What are the essential points? Firstly, which externalities are to be introduced into the system? We opted for the areas of air pollution, noise and congestion. Regarding the last of these, we have actually made a concession to the road transport sector by saying that countries wanting their systems to cover congestion should make a link with passenger cars. This is optional, not obligatory.

Secondly, on the subject of earmarking, we do not regard the revenue from these charges as an additional tax that is allowed to simply flow into State treasuries. Such revenue must be reinvested in the transport system with the aim of keeping external costs down. This must be the ultimate objective.

Thirdly, there is interoperability, which is vital, and I think the Commission still has some way to go in this regard. We want to prevent lorries having to take along 27 different tins in future in order to pay all the various tolls around Europe, and so I think that clear initiatives are needed to this end.

Fourthly, there must be the possibility of further action in future. Within a few years, an overview must be drawn up of the internalisation of external costs in all modes of transport. We must consider the possibility of adding other external costs, too, but we must also favour charging schemes based on kilometerage over time-based schemes.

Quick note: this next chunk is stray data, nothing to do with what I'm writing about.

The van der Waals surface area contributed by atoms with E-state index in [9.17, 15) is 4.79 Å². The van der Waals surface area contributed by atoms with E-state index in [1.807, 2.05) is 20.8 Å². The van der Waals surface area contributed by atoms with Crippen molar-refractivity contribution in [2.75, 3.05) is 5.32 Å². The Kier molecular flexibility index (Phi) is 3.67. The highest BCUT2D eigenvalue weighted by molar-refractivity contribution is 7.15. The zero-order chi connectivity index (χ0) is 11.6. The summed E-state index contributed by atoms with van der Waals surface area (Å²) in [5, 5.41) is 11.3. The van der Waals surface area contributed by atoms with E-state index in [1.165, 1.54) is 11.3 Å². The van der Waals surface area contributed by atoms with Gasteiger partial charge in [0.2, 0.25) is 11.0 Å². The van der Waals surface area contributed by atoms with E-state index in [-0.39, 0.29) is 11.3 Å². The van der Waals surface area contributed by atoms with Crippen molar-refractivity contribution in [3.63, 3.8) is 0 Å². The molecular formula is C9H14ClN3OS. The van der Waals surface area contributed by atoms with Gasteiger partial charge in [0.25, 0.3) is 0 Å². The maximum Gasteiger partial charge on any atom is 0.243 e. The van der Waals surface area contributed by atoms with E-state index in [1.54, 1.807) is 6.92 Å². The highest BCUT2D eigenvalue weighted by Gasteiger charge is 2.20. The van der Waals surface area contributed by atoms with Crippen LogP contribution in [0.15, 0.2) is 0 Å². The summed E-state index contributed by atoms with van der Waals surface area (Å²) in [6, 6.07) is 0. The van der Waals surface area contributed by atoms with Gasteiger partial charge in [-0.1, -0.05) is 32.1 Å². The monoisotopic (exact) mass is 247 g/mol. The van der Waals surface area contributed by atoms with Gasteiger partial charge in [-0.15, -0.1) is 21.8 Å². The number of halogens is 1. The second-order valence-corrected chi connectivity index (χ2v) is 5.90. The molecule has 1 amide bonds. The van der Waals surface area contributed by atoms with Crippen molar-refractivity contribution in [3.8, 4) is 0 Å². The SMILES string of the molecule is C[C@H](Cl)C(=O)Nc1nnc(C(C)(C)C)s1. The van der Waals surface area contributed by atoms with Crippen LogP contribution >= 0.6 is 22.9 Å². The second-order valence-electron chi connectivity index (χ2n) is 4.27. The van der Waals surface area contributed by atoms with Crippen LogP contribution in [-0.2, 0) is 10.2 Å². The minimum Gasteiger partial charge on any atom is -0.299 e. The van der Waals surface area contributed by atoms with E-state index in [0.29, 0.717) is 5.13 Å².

Overall, the impact of all of this is actually limited. We estimate that the operational costs could rise by 3% if this Directive were to be applied in the field throughout Europe. Consequently, I wish to propose to my fellow Members that we stick with the package supported by the Committee on Transport and Tourism.

In other words, I do not support the amendments by the Group of the European People’s Party (Christian Democrats) and European Democrats that seek to remove congestion from the system, nor can I support the amendments tabled by the Group of the Greens/European Free Alliance, no matter how appealing I find them. Let us preserve a coherent whole and take a step forward in this way.


  Georg Jarzembowski, rapporteur.(DE) Mr President, Mr Vice-President, ladies and gentlemen, let me begin by saying that the mobility of people and goods is quite simply of key importance to citizens’ quality of life, growth and employment, the social and territorial cohesion of the European Union and for trade with third countries.

That is why the European Community quite simply needs an infrastructure that meets its needs and equitable transport rules for all modes of transport. Given that transport also has negative consequences for people and the environment, it must, of course, be further greened, in order, also, to play its role in fighting climate change.